Mitch McConnell has always wanted to be the Majority Leader. Mitch, you now have your chance to lead. You have the choice to either be like Boehner and do nothing, or seize this opportunity to make your mark on history. Infuse some of your conservative ideas into the existing laws like healthcare to improve things for your fellow Americans. It’s a fact that your home state already benefits more than almost any other from the healthcare law. Isn’t that a good thing to help more people get insurance? Fix what you think is wrong with the laws and move on. We want you to stop wasting time on repeal votes and bills to limit women’s rights and tackle real issues. Stand up to the crazy fringe in your party and say so. If you stop the bickering and work on solutions to help people, you won’t have to keep trying to convince us of your Christian values, because we’ll see them in action.

Democrats: Quit cowering in the corner and own your values. Be proud of the fact that you are the party of 100,000 police officers on the street and the Community Oriented Policing Office, which is what truly started the historic crime reduction we now enjoy. Be proud that the Affordable Care Act has helped to insure millions of Americans. Be proud of fighting to raise the minimum wage and trying to rein in corporate greed. Fight for the future of our planet by truly acknowledging climate change. Remind your conservative friends that the jobs to be realized in new technologies addressing these issues are good for business!

Both parties must stand in the ring and take your punches. Stop spouting divisive talking points and tell us what you believe in. Try having some courage of your convictions, while still humbly understanding that none of us know everything. We need more than your petulant refusal to listen to one another. And you know what? I’m betting that the majority of the American people, conservative and liberals alike, will respond with a resounding approval rating. More importantly, our country will thrive.

~Peace. LM

Service Sacrificed

This week while the Employment Non-discrimination Act (ENDA) is once again being debated in Washington, and its detractors continue to deny any need to protect workers from baseless firings, comes the story of a public servant suddenly dismissed, and the community she serves searching for answers. For any of you who haven’t heard the story from Latta, South Carolina, I’ll bring you up to speed. Crystal Moore was hired by the City of Latta in 1989 and has served her community as a police officer ever since. By all accounts, she has been an exemplary officer, rising through the ranks until her appointment to Chief of Police in 2012. Her service record shows no disciplinary action in all of those years.

Town shows support for fired police chief
Town shows support for fired police chief

In December, the city got a new mayor, and suddenly Chief Moore has become something completely different. She’s a discipline problem, a troublemaker; she is not fit to run the agency. Mayor Bullard cites the fact that Moore received seven reprimands, ostensibly the justification for the firing of his police chief. The interesting thing about the list of transgressions is that six of the seven seem to deal with challenging her supervisor in some way. Hmm…the Chief’s supervisor…oh, that would be the mayor. So, in the space of four months, this formerly stellar employee has racked up seven times as many reprimands as in her entire career. Now, we might conclude that the new mayor and the chief simply cannot get along. It happens. One would think, however, that they would have a sit down to discuss the issues between them. According to the chief that never happened. She states that after hearing rumors that her job was in jeopardy, she asked but the mayor but he denied it. City council is concerned about the fact that no verbal counseling preceded the written reprimands.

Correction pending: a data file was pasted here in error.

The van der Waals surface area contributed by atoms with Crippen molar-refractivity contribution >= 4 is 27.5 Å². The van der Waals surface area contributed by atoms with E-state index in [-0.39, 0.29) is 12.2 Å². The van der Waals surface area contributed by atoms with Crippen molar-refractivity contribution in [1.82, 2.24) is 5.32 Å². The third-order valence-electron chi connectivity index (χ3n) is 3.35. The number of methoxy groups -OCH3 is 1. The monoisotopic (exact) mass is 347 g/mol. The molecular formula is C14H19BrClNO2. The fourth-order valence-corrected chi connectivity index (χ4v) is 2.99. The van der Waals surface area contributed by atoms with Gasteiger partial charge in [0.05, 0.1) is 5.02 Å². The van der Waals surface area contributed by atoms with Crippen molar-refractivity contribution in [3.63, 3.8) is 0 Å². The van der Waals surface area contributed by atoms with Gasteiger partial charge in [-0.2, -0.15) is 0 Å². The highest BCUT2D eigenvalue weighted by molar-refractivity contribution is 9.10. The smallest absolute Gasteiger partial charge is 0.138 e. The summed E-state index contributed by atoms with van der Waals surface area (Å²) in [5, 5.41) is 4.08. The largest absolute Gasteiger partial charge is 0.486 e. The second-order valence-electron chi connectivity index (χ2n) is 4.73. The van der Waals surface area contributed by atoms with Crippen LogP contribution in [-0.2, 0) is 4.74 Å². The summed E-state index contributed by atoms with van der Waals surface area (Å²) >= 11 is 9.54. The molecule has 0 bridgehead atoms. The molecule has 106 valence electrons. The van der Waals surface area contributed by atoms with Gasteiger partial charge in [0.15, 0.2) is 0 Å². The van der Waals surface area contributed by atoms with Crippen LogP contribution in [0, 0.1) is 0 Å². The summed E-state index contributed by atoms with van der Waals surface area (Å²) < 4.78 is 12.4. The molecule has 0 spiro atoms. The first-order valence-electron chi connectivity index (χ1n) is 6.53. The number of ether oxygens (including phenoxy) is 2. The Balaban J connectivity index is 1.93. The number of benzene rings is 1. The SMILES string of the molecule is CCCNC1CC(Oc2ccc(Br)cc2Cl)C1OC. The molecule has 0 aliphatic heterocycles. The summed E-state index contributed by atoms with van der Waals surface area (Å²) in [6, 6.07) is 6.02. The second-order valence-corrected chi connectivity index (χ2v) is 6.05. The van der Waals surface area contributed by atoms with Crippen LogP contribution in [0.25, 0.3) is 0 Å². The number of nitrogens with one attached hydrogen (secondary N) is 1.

What happened next is the troubling part of this story. During a phone conversation with City Councilman Jared Taylor, Mayor Bullard had this to say:

“I would much rather have … and I will say this to anybody’s face … somebody who drank and drank too much taking care of my child than I had somebody whose lifestyle is questionable around children.

Because that ain’t the damn way it’s supposed to be. You know … you got people out there — I’m telling you buddy — I don’t agree with some of the lifestyles that I see portrayed and I don’t say anything because that is the way they want to live, but I am not going to let my child be around.

I’m not going to let two women stand up there and hold hands and let my child be aware of it. And I’m not going to see them do it with two men neither.

I’m not going to do it. Because that ain’t the way the world works.

Now, all these people showering down and saying ‘Oh it’s a different lifestyle they can have it.’ Ok, fine and dandy, but I don’t have to look at it and I don’t want my child around it.”

Maybe the chief wasn’t as much of a discipline problem as she was…a lesbian. And you know what the amazing thing is? It’s perfectly legal in South Carolina and thirty other states to fire an employee for being gay. Ironically, the progress we’ve made toward equality has rendered it politically incorrect for homophobic people to openly admit to firing someone on the grounds of sexual orientation. Which means the mayor felt he had to invent other reasons for the firing, but his unfiltered words tell the tale. That’s what bothers the fair-minded residents of Latta, who turned out in support of their police chief at a city council meeting.